Speaking of conformational searches, I had been under the impression that some sort of rudimentary conformational analysis, as has been implemented in obconformer, was already taking place when I called gen3D - but from what you have said I am guessing that this is not the case and I would have to hack something together to enable this.

In any case, thank you very much for your helpful comments!

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Re: Building 3D Coordinates in Java with OpenBabel

Noel O'Boyle
Administrator
On 10 May 2010 01:06, Leonid Chepelev <[hidden email]> wrote:

>> Just to note, comp chem does a local optimisation. To do a global
>> optimisation you need to do a conformer search and locally optimise
>> each. With OB, what you're actually comparing is the accuracy of
>> MMFF94 geometries and those from B3LYP. This is already well studied.
>>
>
> Yes, I know that this is well studied, but I am aiming to see whether
> OpenBabel does as well as CDK relative to a "sort of true" structure taken
> from a reference database and reoptimized with DFT in gas phase (and
> consequently, whether I should prefer one to the other for a particular set
> of cases), not whether MMFF does a comparable job to DFT in geometry
> optimization.

I understand - just checking.

> Obviously if one of the toolkits shows a result that is
> considerably different from the other, two things could be happening: A)
> there were bugs in implementing the 0D to 3D conversion or B) one toolkit
> has a slightly more accurate/exhaustive geometry optimization technique
> (very hard to imagine). If A is the case, I will see large individual errors
> in geometries, and if B is the case, I will observe a consistent small
> difference. My primary concern is case A - that is, whether the
> three-dimensional geometries are properly assigned, given handling chiral
> centers and various other points where 3D geometry generation can go wrong.
> If you have seen a comparison between the two (or more) toolkits along these
> lines or any sort of benchmarking studies, I would be very grateful if you
> could point me to them. Of course, an easier thing to do here is to try the
> "broken telephone" test - that is, whether all the canonical SMILES I feed
> OpenBabel's 3D generator will be the same as those obtained after converting
> the generated 3D geometries back into canonical SMILES...

Let us know how it goes. I don't know of any such comparison between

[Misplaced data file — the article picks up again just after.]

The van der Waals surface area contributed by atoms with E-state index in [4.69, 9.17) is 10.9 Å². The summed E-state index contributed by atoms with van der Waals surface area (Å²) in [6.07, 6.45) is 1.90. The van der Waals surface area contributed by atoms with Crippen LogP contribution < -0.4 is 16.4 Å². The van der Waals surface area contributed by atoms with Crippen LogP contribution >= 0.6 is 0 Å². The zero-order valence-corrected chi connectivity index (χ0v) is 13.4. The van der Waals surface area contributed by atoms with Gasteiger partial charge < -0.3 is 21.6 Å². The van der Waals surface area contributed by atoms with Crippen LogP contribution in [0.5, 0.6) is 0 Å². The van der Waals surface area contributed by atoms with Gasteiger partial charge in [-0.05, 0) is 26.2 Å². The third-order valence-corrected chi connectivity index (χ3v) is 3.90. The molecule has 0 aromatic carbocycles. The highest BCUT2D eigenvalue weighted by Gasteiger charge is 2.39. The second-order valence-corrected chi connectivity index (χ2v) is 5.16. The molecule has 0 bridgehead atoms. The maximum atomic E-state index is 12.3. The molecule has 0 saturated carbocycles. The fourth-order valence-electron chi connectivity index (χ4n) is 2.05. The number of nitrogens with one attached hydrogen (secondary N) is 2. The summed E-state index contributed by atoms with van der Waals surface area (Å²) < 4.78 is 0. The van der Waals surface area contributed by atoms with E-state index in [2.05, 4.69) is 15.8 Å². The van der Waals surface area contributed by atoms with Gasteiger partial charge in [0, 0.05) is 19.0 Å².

toolkits. I know that in the development version stereochemistry is
handling correctly (except for ring templates with stereochemistry),
but you are likely to find some problems in the release.

> Speaking of conformational searches, I had been under the impression that
> some sort of rudimentary conformational analysis, as has been implemented in
> obconformer, was already taking place when I called gen3D - but from what
> you have said I am guessing that this is not the case and I would have to
> hack something together to enable this.

I've just checked the source
(http://openbabel.svn.sourceforge.net/viewvc/openbabel/openbabel/branches/openbabel-2-2-x/src/ops/gen3d.cpp?revision=3339&view=markup)
and it seems that it should be okay. The lines are as follows:

  pFF->SteepestDescent(250, 1.0e-4);
  pFF->WeightedRotorSearch(200, 25);
  pFF->ConjugateGradients(250, 1.0e-6);

The weighted rotor search is a type of conformer search.

> In any case, thank you very much for your helpful comments!

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Re: Building 3D Coordinates in Java with OpenBabel

Leonid Chepelev
Hi,


Let us know how it goes. I don't know of any such comparison between
toolkits. I know that in the development version stereochemistry is
handling correctly (except for ring templates with stereochemistry),
but you are likely to find some problems in the release.


Will do - though I am not certain at the moment how much time it will take for the few hundred compounds that I have the data for. I will let you all know how it goes here when it is done.
 
I've just checked the source
(http://openbabel.svn.sourceforge.net/viewvc/openbabel/openbabel/branches/openbabel-2-2-x/src/ops/gen3d.cpp?revision=3339&view=markup)
and it seems that it should be okay. The lines are as follows:

 pFF->SteepestDescent(250, 1.0e-4);
 pFF->WeightedRotorSearch(200, 25);
 pFF->ConjugateGradients(250, 1.0e-6);

The weighted rotor search is a type of conformer search.


Excellent! So I won't need to hack together anything extra.

Thank you for the help, and talk to you later!

Regards,

Leonid Chepelev